George Carlin’s legal legacy

June 24, 2008
Back to TopCommentsE-mailPrintBookmark and Share
George Carlin, 71, who died Sunday of heart failure, was a legend in the comedy world, but he also made his mark in the legal world. Carlin’s “seven words” routine is arguably what made him an icon and was the impetus for a case that made it all the way to the U.S. Supreme Court, FCC v. Pacifica Foundation, 438 U.S. 726 (1978).

The routine was played on several radio stations, and one New York father filed a complaint with the Federal Communications Commission in 1973 after hearing the act on a local radio station in the afternoon while driving with his son. The FCC characterized the language in the act as “patently offensive” and indecent and should be prohibited by 18 U.S.C. 1464.

The U.S. Supreme Court in a 5-4 split affirmed the government’s right to regulate indecent but not obscene broadcasts. In it, the court emphasized the narrowness of its holding and also noted it hadn’t decided whether an occasional expletive would justify a sanction. Fast-forward to 2004 and the Super Bowl halftime incident with Janet Jackson, Justin Timberlake, and an unfortunate wardrobe malfunction, where broadcasters found themselves more accountable for slipups deemed “indecent” by the FCC that before may have not garnered such large fines.

In an interesting note on the “seven words” case, the U.S. Supreme Court ruling contained an attachment from the FCC of a verbatim transcript of one of Carlin’s routines on the subject. Being a public record, savvy kids who were unable to get their hands on a recording of Carlin’s act could get a copy of this court case and read the words for themselves. Reading it certainly diminishes a lot of the comedy and shock of hearing them, but at least it would satisfy the curiosity of just what exactly those famous seven words were.

Of the seven original words, most are still banned by the FCC for broadcast on the radio and television – unless it’s a premium cable channel like HBO, but a few manage to find their way into TV shows and songs without any censorship. Do the “seven words you can never say on television” still have the power to shock? What do you think?
ADVERTISEMENT

Post a comment to this story

COMMENTS POLICY
We reserve the right to remove any post that we feel is obscene, profane, vulgar, racist, sexually explicit, abusive, or hateful.
 
You are legally responsible for what you post and your anonymity is not guaranteed.
 
Posts that insult, defame, threaten, harass or abuse other readers or people mentioned in Indiana Lawyer editorial content are also subject to removal. Please respect the privacy of individuals and refrain from posting personal information.
 
No solicitations, spamming or advertisements are allowed. Readers may post links to other informational websites that are relevant to the topic at hand, but please do not link to objectionable material.
 
We may remove messages that are unrelated to the topic, encourage illegal activity, use all capital letters or are unreadable.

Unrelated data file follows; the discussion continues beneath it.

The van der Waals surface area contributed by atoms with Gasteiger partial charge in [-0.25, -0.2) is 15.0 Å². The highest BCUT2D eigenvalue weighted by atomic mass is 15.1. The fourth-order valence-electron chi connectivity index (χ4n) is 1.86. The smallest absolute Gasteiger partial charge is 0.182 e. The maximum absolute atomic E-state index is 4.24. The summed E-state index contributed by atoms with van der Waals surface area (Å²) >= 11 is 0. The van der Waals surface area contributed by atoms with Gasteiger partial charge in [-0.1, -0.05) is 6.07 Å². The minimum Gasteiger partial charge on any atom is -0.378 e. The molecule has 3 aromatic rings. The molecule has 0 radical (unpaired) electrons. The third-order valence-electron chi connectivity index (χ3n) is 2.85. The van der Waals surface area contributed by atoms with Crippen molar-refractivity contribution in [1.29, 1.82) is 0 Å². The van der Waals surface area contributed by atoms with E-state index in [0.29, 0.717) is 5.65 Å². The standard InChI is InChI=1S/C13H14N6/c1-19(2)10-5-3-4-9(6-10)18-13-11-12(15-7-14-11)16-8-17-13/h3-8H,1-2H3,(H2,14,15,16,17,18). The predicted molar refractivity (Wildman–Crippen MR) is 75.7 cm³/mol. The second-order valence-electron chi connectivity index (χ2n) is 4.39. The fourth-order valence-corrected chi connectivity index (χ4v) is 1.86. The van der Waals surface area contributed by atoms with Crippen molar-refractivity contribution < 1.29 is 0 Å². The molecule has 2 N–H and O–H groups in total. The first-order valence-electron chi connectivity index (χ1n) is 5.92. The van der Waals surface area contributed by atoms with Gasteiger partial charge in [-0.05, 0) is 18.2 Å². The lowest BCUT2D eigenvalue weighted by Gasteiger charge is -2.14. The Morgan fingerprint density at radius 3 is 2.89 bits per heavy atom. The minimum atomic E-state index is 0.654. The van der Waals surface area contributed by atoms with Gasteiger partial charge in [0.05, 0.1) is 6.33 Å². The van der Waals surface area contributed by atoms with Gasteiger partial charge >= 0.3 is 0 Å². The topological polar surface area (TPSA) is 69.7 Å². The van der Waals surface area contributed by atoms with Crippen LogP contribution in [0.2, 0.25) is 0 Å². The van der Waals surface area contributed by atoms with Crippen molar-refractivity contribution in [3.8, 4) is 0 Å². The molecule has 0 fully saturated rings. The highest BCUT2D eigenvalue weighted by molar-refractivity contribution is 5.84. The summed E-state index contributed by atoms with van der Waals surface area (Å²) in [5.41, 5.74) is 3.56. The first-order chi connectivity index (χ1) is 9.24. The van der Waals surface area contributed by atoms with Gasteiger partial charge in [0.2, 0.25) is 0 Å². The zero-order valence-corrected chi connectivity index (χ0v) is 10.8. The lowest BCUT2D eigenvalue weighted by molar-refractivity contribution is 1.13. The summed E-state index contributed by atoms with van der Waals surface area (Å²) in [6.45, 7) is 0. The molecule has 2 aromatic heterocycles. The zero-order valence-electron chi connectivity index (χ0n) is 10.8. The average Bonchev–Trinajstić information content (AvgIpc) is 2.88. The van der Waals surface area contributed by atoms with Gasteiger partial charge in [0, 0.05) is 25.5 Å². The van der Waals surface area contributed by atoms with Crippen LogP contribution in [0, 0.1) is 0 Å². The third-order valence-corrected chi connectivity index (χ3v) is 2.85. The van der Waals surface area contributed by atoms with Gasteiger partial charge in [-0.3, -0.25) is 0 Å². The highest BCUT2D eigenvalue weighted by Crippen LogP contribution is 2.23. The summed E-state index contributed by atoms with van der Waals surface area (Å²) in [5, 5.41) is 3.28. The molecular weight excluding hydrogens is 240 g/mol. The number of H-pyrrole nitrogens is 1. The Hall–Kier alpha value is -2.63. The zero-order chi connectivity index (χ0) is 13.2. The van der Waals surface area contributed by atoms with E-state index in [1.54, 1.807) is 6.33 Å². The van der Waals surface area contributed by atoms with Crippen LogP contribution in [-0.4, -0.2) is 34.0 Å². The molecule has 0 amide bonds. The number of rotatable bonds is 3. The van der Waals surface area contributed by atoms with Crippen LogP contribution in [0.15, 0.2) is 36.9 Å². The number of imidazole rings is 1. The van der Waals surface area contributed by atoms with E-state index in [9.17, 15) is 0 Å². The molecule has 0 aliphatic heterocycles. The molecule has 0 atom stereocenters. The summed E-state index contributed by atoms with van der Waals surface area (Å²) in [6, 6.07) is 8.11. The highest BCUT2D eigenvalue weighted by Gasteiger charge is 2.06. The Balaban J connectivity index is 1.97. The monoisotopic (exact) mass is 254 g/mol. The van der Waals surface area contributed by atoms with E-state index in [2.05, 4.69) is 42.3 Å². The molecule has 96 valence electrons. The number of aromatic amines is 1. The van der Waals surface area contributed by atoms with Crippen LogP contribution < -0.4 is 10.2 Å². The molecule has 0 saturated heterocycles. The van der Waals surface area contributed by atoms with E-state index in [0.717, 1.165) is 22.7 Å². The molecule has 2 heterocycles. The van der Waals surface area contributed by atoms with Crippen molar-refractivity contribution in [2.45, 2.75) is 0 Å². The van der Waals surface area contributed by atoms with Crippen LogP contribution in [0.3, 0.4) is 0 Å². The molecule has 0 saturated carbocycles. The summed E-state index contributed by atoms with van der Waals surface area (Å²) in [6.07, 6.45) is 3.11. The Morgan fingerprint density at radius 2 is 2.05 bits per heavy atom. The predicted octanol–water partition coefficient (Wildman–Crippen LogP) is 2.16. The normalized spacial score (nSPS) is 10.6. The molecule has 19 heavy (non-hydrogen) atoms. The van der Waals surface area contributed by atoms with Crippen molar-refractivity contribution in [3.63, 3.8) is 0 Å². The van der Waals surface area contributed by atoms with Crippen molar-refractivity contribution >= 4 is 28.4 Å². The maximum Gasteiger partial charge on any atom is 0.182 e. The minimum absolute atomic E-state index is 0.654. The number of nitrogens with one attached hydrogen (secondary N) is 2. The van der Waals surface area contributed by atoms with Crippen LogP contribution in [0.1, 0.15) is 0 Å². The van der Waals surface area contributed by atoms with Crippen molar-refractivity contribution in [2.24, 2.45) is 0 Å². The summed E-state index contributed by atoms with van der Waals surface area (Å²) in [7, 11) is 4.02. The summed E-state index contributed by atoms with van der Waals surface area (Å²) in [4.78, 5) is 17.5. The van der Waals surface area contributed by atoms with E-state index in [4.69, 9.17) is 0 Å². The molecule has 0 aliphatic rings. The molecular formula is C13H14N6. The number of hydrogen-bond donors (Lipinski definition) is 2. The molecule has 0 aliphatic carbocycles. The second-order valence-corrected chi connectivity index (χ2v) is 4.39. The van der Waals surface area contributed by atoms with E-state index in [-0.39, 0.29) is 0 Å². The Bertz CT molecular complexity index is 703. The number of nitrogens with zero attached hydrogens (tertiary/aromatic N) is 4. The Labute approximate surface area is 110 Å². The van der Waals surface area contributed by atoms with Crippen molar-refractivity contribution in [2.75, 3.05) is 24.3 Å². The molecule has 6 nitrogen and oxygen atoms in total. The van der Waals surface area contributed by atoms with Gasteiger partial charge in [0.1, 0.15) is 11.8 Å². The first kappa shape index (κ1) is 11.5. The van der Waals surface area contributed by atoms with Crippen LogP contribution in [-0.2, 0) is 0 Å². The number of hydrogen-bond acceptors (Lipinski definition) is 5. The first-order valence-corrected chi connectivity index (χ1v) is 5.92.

Messages that are flagged by readers as objectionable will be reviewed and may or may not be removed. Please do not flag a post simply because you disagree with it.

Sponsored by
ADVERTISEMENT
  1. Thank you, John Smith, for pointing out a needed correction. The article has been revised.

  2. The "National institute for Justice" is an agency for the Dept of Justice. That is not the law firm you are talking about in this article. The "institute for justice" is a public interest law firm. http://ij.org/ thanks for interesting article however

  3. I would like to try to find a lawyer as soon possible I've had my money stolen off of my bank card driver pressed charges and I try to get the information they need it and a Social Security board is just give me a hold up a run around for no reason and now it think it might be too late cuz its been over a year I believe and I can't get the right information they need because they keep giving me the runaroundwhat should I do about that

  4. It is wonderful that Indiana DOC is making some truly admirable and positive changes. People with serious mental illness, intellectual disability or developmental disability will benefit from these changes. It will be much better if people can get some help and resources that promote their health and growth than if they suffer alone. If people experience positive growth or healing of their health issues, they may be less likely to do the things that caused them to come to prison in the first place. This will be of benefit for everyone. I am also so happy that Indiana DOC added correctional personnel and mental health staffing. These are tough issues to work with. There should be adequate staffing in prisons so correctional officers and other staff are able to do the kind of work they really want to do-helping people grow and change-rather than just trying to manage chaos. Correctional officers and other staff deserve this. It would be great to see increased mental health services and services for people with intellectual or developmental disabilities in the community so that fewer people will have to receive help and support in prisons. Community services would like be less expensive, inherently less demeaning and just a whole lot better for everyone.

  5. Can I get this form on line,if not where can I obtain one. I am eligible.

ADVERTISEMENT